The “four step” approach which operated before Stanford and was used by the Family Law Courts and legal practitioners when considering s 79, was set out by the Full Court of the Family Court in cases such as Hickey and Hickey. The “four steps” are:
- Identifying and valuing the asset pool
- Assessing contributions under s 79(4)(a)-(c)
- Taking into account the matters listed in s79(4)(d)-(g) including the s 75(2) factors
- Determining whether the orders are just and equitable under s 79(2).
A less definitive approach was recently taken by a majority of the Full Court of the Family Court in Martin & Newton where Bryant CJ and Thackray J said in relation to the four step approach:
“But in our view, there is no requirement that the justice and equity of the order, as prescribed by s 79(2), must only be considered at the fourth (and last) stage. In our view, the requirement to make an order that is just and equitable permeates the entire decision making process, and it is not impermissible to consider it at an earlier point if the particular case requires it. We consider this is such a case.”
For a long time there were assumed to be only three steps under s 79, being the first three of the four steps referred to in Hickey above. However, Gibbs CJ in Mallet described three steps (which were the middle two steps of Hickey):
“First the Court must consider the extent to which either party has in the past contributed to the acquisition, conservation or improvement of the property; the contribution need not have been financial, but may include “any contribution made in the capacity of the homemaker or parent”: see 79(4)(a) and (b). Secondly, the Court must consider all those circumstances which relate to the present and future needs, and to the means, resources and earning capacity, actual and potential, of the parties: see s 79(4)(d) and 75(2)(a)-(m); these circumstances include “the need to protect the position of a woman who wishes only to continue her role as a wife and mother” (s 75(2)(1)) and “the effect of any proposed order upon the earning capacity of either party”: see s 79(4)(c). In addition, the Court may take into account “any fact or circumstance which, in the opinion of the Court, the justice of the case requires to be taken into account: s 75(2)(o) and 79(4)(d).
It is difficult to see how the court can embark on those three steps without first identifying the pool, so the Hickey “four step” approach appears to be consistent with Mallet, particularly when reference is made to the other judgments in Mallet which emphasise s 79(2).
The words “just and equitable” were described by Dawson J in Mallet as being the “overriding requirement” of s 79. They applied to the whole process of determining an order under s 79. Mason J said:
“The section contemplates that an order will not be made unless the Court is satisfied that it is just and equitable to make the order (s 79(2)), after taking into account the factors mentioned in (a) to (e) of s 79(4). The requirement that the Court “shall take into account” these factors imposes a duty on the Court to evaluate them”.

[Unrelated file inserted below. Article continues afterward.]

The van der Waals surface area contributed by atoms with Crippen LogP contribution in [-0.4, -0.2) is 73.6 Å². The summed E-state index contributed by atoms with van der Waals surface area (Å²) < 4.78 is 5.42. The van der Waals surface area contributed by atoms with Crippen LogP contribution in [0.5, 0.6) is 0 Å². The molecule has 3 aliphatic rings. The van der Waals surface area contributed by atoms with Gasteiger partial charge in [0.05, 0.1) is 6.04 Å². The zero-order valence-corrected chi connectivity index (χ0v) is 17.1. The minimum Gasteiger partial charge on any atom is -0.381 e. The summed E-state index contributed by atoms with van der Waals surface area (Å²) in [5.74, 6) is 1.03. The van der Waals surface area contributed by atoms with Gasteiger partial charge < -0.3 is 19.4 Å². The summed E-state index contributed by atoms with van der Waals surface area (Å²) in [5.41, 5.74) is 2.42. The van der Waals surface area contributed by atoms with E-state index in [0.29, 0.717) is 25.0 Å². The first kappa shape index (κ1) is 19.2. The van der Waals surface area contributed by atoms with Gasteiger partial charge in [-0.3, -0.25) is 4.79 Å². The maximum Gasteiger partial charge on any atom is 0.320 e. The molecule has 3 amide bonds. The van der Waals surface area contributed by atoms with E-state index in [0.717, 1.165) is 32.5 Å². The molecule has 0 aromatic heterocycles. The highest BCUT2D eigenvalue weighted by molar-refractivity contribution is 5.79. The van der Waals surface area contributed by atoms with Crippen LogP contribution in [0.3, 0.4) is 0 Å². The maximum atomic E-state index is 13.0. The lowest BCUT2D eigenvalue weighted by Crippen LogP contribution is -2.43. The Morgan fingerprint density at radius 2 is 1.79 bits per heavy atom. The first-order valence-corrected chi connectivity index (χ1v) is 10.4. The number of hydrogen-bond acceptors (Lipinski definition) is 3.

Therefore, Mason J clearly contemplated that s 79(4) should be looked at before s 79(2). Wilson J adopted an approach which appeared to “conflate” s 79(2) and s 79(4) in the manner which the High Court majority in Stanford rejected:
“What the Act requires is that in considering an order that is just and equitable the Court shall “take into account” any contribution made by a party in the capacity of homemaker or parent. It is a wide discretion which requires the Court to assess the value of that contribution in terms of what is just and equitable in all the circumstances of a particular case”.
Deane J also appeared to take a “conflated” approach saying:
“In each case, the Family Court must pay regard to the matters specified in s 79(4) and determine whether it is just and equitable that any order be made and, if it is, what represents the appropriate order in the particular circumstances of the case before it”.
In the other major High Court case on the interpretation of s 79 before Stanford, Norbis v Norbis, the High Court delivered 3 separate judgments. They took different approaches but each appeared to see a “just and equitable” order as an outcome rather than as a preliminary step or final step. For example, Mason and Deane JJ said in relation to the discretion under s 79(1) that:
“Its exercise is conditioned by the requirement that it is just and equitable to make the order (s 79(2)), and that the Court take into account the matters specified in s 79(4) and the general principles embodied in s 43 and 81, so far as they are applicable.
Brennan J said:
“When a statutory discretion is to be exercised within prescribed limits according to what is “just and equitable”, as in the Family Law Act 1975 (Cth) (see s 79(2)), it is impossible to devise a controlling legal rule which will do justice and be equitable in every case which comes within those limits and falls within the scope of the rule. There will always be an exceptional case. If it were possible to predicate of a legal rule that its application to every case falling within its scope would invariably produce a just and equitable result, there could be no objection to its application. In such a case, however, the limits of the discretion would not be narrowed by judicial decision because the legal rule would be found to be implicit in the text of the statute…Either approach [global or asset by asset] is capable of producing a just and equitable order”.